Will Amazon’s HQ2 Trigger a Housing Market Frenzy?

Speculation is rampant. Here's what the numbers show so far.

Amazon announced its selection of Arlington as an HQ2 site on November 13, 2018. By the end of 2019, the average sale price for homes in ZIP code 22202 had increased 14.5 percent over the previous year, from $603,568 to $691,189, according to Bright MLS, and the average number of days a home was on the market had dropped 46.5 percent, from 34 to 18.

Inventory also tightened. The neighborhoods around National Landing saw only 139 home sales in 2019, down from 236 in 2018. Why? The 41 percent drop suggests would-be sellers may indeed be biding their time and waiting for the right moment.

By comparison, in the three preceding years (2015-2017), real estate in 22202 experienced much less volatility. The average annual change in home sales prices ranged from a 4.5 percent drop to a 3.9 percent increase.

But then came the juggernaut. “The nationwide competition [for Amazon] drew so much attention, it caused a massive shortage of homes as investors descended on the area, buying homes as quickly as they could,” Realtor.com senior economist George Ratiu surmised in a trends piece on his company’s website. “Second, homeowners and investors have been holding out on selling, anticipating that prices will only continue to increase further.”

Still, on-the-ground real estate agents like Carol Temple aren’t ready to characterize what they’re seeing as “thunderous movement in our market.”

“Crystal City residential inventory has always been low,” says Temple, a Coldwell Banker agent who’s sold Arlington real estate for more than 30 years. “And Amazon [with its development partner, JBG Smith] is building its own rentals, which will make it easy for new employees to have a place to land.”

Long-term, Temple says, Amazon will be just another element that will continue to keep our real estate market strong.

“Unfortunately,” she adds, “it will be one of many elements that will continue to make close-in real estate pricey and pretty unaffordable for many people.”

Long before Amazon’s HQ2 was a glint in Arlington’s eye, people held mixed views of Crystal City.

A county sector plan adopted in 2010 began the work of transforming the neighborhood, block by block, from a concrete prairie of office buildings and residential high-rises to a more pedestrian-friendly place with public art and pocket parks.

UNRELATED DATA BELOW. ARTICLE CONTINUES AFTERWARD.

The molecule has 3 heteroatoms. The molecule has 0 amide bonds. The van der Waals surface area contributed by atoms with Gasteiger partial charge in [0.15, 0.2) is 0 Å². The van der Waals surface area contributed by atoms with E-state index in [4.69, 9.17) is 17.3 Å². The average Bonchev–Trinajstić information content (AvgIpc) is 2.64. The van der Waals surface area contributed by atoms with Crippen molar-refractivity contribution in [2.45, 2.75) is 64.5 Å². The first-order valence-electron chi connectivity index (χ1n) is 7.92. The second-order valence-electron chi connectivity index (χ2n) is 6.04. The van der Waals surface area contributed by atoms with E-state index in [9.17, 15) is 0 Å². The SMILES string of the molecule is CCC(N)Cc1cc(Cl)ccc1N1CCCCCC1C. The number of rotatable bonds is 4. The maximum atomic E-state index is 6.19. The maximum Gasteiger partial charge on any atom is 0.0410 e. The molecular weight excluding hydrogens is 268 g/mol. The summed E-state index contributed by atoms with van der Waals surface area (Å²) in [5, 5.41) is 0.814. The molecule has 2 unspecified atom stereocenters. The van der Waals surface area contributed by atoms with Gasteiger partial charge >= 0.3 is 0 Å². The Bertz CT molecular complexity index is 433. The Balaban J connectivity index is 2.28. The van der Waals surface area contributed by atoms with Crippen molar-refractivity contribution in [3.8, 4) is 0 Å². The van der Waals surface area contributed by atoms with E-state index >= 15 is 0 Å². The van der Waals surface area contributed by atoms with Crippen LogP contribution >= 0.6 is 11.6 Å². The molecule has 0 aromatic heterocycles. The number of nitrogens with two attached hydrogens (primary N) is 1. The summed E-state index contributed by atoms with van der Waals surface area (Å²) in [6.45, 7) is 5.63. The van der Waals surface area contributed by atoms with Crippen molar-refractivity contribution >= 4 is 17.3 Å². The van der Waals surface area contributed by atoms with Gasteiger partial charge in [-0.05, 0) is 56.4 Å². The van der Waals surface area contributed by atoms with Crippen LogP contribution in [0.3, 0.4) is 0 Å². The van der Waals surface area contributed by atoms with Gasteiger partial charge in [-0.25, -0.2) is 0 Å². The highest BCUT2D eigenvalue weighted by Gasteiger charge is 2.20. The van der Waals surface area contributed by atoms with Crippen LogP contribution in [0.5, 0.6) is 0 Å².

But for years, most workers drove or boarded the Metro to homes elsewhere, making Crystal City look abandoned and forlorn after 6 p.m.

It didn’t help that a lot of its office space was empty. The Defense Department’s 2005 Base Realignment and Closure (BRAC) sparked a mass exodus of contractors and federal agencies from the area. Then came the financial crisis of 2008. Government spending cuts (sequestration) in 2013 delivered yet another blow in the form of workforce reductions and shuttered offices. By the end of 2014, more than a quarter of Crystal City’s commercial space sat vacant, according to CoStar.

When Amazon started eyeing Crystal City as a possible HQ2 location, it didn’t see a ghost town. It saw a largely blank canvas. The company started moving into its new digs in April 2019 and is expected to occupy up to 8 million square feet of old and new office space in Arlington County over the next 20 years.

The move has shined a spotlight on an area some previously considered a best-kept secret. “Even before Amazon, Crystal City has always been a sought-after location because of its proximity to D.C., its Metro, shopping and restaurants,” says Andors, who has lived there since 1993. “I can walk home from the airport. We have restaurants four blocks away. Even during the Great Recession, home prices didn’t go down as deeply, or for as long as other areas around Arlington.”

If residential properties within walking distance of downtown Crystal City have always been hot, the Amazon announcement set them on fire.

A week after Amazon’s big reveal that it had chosen Northern Virginia and New York City as the sites for its second headquarters (New York City would later drop out), “The inventory of available properties [in Crystal City] evaporated,” Andors says. Properties in older buildings, which were a tough sell pre-Amazon, “suddenly were as popular as can be. My phone was blowing up.”

Frantic buyers included speculators hoping to cash in on Amazon fever, he says, and panicked fans of Crystal City who were watching inventory yanked out from under them. “They felt, ‘If we don’t get in now, when will we be able to?’ ”

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